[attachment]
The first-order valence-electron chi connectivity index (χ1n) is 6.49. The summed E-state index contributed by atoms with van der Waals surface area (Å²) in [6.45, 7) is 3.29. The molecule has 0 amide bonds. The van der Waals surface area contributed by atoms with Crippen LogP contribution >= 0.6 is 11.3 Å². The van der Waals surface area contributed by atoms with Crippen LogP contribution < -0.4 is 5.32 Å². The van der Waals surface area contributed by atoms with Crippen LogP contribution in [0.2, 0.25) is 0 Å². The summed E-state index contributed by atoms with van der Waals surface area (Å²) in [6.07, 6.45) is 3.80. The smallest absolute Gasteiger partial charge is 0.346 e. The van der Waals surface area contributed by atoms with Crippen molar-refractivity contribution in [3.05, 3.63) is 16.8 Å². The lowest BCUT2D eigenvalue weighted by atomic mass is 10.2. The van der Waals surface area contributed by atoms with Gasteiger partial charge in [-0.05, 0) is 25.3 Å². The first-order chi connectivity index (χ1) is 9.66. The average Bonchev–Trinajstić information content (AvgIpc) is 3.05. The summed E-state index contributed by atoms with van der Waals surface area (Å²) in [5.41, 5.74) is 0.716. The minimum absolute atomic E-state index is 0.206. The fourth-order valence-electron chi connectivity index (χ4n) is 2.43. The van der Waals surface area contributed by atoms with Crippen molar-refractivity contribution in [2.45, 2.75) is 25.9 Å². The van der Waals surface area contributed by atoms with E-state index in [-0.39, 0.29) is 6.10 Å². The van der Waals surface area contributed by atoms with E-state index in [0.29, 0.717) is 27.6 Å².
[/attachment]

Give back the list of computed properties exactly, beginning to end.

The first-order valence-electron chi connectivity index (χ1n) is 6.49. The summed E-state index contributed by atoms with van der Waals surface area (Å²) in [6.45, 7) is 3.29. The molecule has 0 amide bonds. The van der Waals surface area contributed by atoms with Crippen LogP contribution >= 0.6 is 11.3 Å². The van der Waals surface area contributed by atoms with Crippen LogP contribution < -0.4 is 5.32 Å². The van der Waals surface area contributed by atoms with Crippen LogP contribution in [0.2, 0.25) is 0 Å². The summed E-state index contributed by atoms with van der Waals surface area (Å²) in [6.07, 6.45) is 3.80. The smallest absolute Gasteiger partial charge is 0.346 e. The van der Waals surface area contributed by atoms with Crippen molar-refractivity contribution in [3.05, 3.63) is 16.8 Å². The lowest BCUT2D eigenvalue weighted by atomic mass is 10.2. The van der Waals surface area contributed by atoms with Gasteiger partial charge in [-0.05, 0) is 25.3 Å². The first-order chi connectivity index (χ1) is 9.66. The average Bonchev–Trinajstić information content (AvgIpc) is 3.05. The summed E-state index contributed by atoms with van der Waals surface area (Å²) in [5.41, 5.74) is 0.716. The minimum absolute atomic E-state index is 0.206. The fourth-order valence-electron chi connectivity index (χ4n) is 2.43. The van der Waals surface area contributed by atoms with Crippen molar-refractivity contribution in [2.45, 2.75) is 25.9 Å². The van der Waals surface area contributed by atoms with E-state index in [-0.39, 0.29) is 6.10 Å². The van der Waals surface area contributed by atoms with E-state index in [0.29, 0.717) is 27.6 Å².